What Are the Depths to Which You’ll Go?

IMG_3624Buddhism began for me in high school as a thought experiment. It was a bunch of beautiful assertions about the nature of things—more often than not, the absolute nature of things—that seemed awfully hard to test. The idea that you and I might be fundamentally the same, that the apparent differences between us said more about my deluded view than they did about reality, drew me in completely. I wanted to believe it. But mostly, for me, it was poetic talk.

So early on, from before I ever sat on a cushion or met a Buddhist teacher, my version of practice was to look at the person across from me and ask myself, “Are we the same?” The answer was always “no.” I did not like the same music as the other person; I did not look like the other person; I did not express myself in the same way. We had different memories, different worldviews, different trajectories. In the midst of all that difference, I could usually dig out some little thing in common, but doing so felt like little more than an exercise.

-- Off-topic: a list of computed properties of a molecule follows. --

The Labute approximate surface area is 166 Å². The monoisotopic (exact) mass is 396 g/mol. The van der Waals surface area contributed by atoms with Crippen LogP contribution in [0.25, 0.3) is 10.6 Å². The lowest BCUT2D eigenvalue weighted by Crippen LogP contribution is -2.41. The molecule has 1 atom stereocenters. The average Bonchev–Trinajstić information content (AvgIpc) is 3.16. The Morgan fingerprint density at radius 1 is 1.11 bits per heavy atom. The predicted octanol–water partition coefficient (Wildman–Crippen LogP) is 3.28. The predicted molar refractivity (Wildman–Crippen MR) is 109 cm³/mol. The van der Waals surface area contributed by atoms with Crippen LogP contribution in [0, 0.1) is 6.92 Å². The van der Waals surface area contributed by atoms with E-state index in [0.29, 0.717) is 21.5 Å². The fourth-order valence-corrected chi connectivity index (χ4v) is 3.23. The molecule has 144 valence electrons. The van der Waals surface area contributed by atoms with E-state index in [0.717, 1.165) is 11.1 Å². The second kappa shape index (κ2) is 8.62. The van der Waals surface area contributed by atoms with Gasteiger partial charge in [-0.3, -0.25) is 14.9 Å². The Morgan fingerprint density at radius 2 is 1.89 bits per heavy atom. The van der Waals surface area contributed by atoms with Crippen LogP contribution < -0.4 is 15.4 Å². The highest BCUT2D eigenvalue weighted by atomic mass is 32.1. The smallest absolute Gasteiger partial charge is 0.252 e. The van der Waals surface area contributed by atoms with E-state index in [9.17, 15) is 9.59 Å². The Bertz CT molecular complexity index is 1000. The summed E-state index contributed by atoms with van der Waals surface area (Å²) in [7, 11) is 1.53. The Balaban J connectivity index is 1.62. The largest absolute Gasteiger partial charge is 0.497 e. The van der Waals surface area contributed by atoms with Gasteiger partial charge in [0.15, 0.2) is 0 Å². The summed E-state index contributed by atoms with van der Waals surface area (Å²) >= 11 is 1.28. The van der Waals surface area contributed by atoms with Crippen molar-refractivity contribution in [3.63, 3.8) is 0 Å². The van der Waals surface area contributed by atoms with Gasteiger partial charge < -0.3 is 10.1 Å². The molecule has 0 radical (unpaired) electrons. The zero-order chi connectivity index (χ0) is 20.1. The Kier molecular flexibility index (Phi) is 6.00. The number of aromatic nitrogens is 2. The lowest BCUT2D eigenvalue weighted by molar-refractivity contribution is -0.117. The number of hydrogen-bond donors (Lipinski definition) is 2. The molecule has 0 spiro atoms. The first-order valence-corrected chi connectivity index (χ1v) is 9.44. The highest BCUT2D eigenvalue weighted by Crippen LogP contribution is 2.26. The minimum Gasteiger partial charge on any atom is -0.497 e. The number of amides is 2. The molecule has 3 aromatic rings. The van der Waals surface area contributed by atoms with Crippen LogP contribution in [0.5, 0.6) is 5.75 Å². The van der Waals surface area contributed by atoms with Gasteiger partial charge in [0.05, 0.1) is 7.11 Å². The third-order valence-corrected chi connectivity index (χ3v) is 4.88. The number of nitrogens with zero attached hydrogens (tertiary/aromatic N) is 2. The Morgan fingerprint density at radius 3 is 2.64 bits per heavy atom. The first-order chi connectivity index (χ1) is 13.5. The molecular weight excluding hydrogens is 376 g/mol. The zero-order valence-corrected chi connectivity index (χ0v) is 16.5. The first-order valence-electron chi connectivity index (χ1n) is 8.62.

Over time, though, the question morphed into something more workable. It wasn’t “Are we the same?” It was “Am I capable of the same things that person is capable of? Do I have the same components in me that make it possible to feel that way, to speak that way, to behave that way? Are that person’s motivations available to me?” And here the experiment changed; here, the answer started to come up “yes.” Every time. Twenty years later, I still ask it, as a reflex.